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Please allow me once again to start by saying thank you to all you heroes who are still going to work at the manufacturing plants, providing consumers with safe and consistent quality products. You must work in environments that are noisy, forcing you to yell just to be heard. We know this releases more respiratory droplets and puts you more at risk. You risk exposure to the coronavirus more than many others, and for your willingness to do that, I salute you. You are my heroes. Please stay safe.

It is budgeting time for many companies and plants; a time when managers are trying to set goals and request funding for their various programs. I heard many times that the quality department is an expense to the plant and that any effort to reduce those costs would be appreciated. I have been asked to reduce testing and staffing, delay purchase of needed testing equipment, and so on. And it always chafed me to hear these thoughts. I didn’t like being considered a cost, and I knew that the services we provided were contributing to the company’s profits.

I have always believed that quality is a profit center, not a cost center. Following are three reasons why.

1. Product safety and consistency are profitable for the company. Consumers are looking for consistent, safe products. Quality management is the group in the plant that develops processes and procedures for ensuring both food safety and product quality. Quality manages programs that prevent excess and unnecessary costs and ensures product consistency and safety with product testing. Providing programs that ensure a consistent product normally reduces costs such as rework or waste. The savings from these reductions improve profits. In addition, quality typically manages programs such as the net weight of packages. Ensuring that the package achieves the minimum weight while assuring that there is not too much “give away” enables the company to price the product to be profitable. Without that safety and consistency, consumers will stop purchasing the products and the company will eventually go out of business. The costs to maintain product consistency are dwarfed by the profits made by having a highly valued product in the marketplace.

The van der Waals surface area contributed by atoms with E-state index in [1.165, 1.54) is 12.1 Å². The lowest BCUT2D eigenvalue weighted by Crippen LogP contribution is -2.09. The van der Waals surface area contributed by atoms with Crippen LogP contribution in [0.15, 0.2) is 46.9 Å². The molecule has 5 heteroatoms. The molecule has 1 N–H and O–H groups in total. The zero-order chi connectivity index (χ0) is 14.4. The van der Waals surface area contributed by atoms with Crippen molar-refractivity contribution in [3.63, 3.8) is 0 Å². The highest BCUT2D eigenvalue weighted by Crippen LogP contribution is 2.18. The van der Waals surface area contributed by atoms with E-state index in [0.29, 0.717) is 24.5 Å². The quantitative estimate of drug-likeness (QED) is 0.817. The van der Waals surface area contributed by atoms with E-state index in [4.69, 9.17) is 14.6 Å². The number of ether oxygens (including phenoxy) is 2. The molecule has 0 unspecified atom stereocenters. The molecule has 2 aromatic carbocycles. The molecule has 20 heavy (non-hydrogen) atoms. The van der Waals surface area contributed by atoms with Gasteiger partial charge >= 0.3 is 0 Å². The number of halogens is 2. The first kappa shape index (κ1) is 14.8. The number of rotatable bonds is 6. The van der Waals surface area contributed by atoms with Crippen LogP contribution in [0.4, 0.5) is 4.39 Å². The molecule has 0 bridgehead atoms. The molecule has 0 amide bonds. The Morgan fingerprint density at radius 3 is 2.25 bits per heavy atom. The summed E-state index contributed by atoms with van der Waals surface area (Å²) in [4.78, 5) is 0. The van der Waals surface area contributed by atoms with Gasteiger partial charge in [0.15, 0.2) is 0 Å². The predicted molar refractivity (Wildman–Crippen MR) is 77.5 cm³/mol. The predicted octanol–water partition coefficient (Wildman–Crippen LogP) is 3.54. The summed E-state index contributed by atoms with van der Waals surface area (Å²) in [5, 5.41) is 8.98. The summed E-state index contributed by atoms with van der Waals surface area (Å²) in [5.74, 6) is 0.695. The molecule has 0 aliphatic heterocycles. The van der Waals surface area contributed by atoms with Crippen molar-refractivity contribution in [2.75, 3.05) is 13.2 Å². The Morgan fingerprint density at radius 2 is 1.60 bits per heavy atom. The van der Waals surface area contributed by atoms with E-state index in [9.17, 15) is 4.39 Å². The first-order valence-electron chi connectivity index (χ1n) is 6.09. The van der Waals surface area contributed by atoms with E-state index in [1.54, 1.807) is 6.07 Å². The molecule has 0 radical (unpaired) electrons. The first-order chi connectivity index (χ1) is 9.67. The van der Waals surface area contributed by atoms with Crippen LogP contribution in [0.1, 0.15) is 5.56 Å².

2. The quality group manages product safety risks. It is typically the quality group that manages the HACCP plan (in FDA-regulated industries, it is now called the preventive controls program). This food safety program anticipates food safety risks and coordinates actions that will assure the risk is controlled (prevented, eliminated, or reduced to an acceptable level). Understanding risk in relation to food safety and assuring that preventive actions are taken creates profit for the company. If a food safety concern resulted in the need to remove a product from distribution or the marketplace, the company would have costs associated with a recovery or recall. Preventing this expense may result in routine expenses, but the cost of a recall (typically in the millions of dollars) far exceeds the expense to control the risks. It is also worth mentioning that the company can get a discount on its recall insurance by having and managing these programs, again leading to better profitability.

3. The quality group manages many product-certification programs. Whether this involves being able to add a logo to your product label (Kosher, Organic, etc.) or providing a plant-wide compliance certificate (ISO, GFSI, etc.), these programs add value to the product and can lead to improved profits for the company.

The bottom line: When it comes to the cost center or profit center question, I believe it boils down to costs vs. value. What are the costs of a poor customer experience or a regulatory action? What is the value of certifications, happy regulators, and elated customers? The cost of quality vs. the cost of a quality failure will assure that others on your management team also see the quality department as a profit-generating center, not a cost.

Happy budgeting and stay well.

Bruce Ferree, Independent Consultant/Trainer Eurofins Laboratories